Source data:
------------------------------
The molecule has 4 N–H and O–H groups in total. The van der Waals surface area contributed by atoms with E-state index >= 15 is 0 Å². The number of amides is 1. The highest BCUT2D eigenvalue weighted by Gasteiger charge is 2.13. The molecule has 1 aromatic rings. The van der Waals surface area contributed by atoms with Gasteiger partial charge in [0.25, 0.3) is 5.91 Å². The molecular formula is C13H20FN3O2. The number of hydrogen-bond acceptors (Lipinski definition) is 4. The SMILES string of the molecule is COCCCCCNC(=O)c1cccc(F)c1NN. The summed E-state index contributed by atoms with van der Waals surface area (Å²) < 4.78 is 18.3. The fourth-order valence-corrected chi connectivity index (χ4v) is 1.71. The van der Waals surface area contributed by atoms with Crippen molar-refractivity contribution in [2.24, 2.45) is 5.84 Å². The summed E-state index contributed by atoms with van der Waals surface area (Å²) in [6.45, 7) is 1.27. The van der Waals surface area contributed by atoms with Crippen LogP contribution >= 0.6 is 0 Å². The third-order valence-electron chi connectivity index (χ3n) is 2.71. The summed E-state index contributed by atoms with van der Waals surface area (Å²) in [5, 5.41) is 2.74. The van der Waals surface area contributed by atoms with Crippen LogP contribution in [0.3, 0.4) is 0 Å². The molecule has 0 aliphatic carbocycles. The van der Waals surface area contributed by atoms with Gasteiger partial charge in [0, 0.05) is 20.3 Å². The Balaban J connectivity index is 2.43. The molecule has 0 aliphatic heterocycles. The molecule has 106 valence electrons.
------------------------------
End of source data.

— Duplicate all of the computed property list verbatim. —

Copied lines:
The molecule has 4 N–H and O–H groups in total. The van der Waals surface area contributed by atoms with E-state index >= 15 is 0 Å². The number of amides is 1. The highest BCUT2D eigenvalue weighted by Gasteiger charge is 2.13. The molecule has 1 aromatic rings. The van der Waals surface area contributed by atoms with Gasteiger partial charge in [0.25, 0.3) is 5.91 Å². The molecular formula is C13H20FN3O2. The number of hydrogen-bond acceptors (Lipinski definition) is 4. The SMILES string of the molecule is COCCCCCNC(=O)c1cccc(F)c1NN. The summed E-state index contributed by atoms with van der Waals surface area (Å²) < 4.78 is 18.3. The fourth-order valence-corrected chi connectivity index (χ4v) is 1.71. The van der Waals surface area contributed by atoms with Crippen molar-refractivity contribution in [2.24, 2.45) is 5.84 Å². The summed E-state index contributed by atoms with van der Waals surface area (Å²) in [6.45, 7) is 1.27. The van der Waals surface area contributed by atoms with Crippen LogP contribution >= 0.6 is 0 Å². The third-order valence-electron chi connectivity index (χ3n) is 2.71. The summed E-state index contributed by atoms with van der Waals surface area (Å²) in [5, 5.41) is 2.74. The van der Waals surface area contributed by atoms with Crippen LogP contribution in [0.3, 0.4) is 0 Å². The molecule has 0 aliphatic carbocycles. The van der Waals surface area contributed by atoms with Gasteiger partial charge in [0, 0.05) is 20.3 Å². The Balaban J connectivity index is 2.43. The molecule has 0 aliphatic heterocycles. The molecule has 106 valence electrons.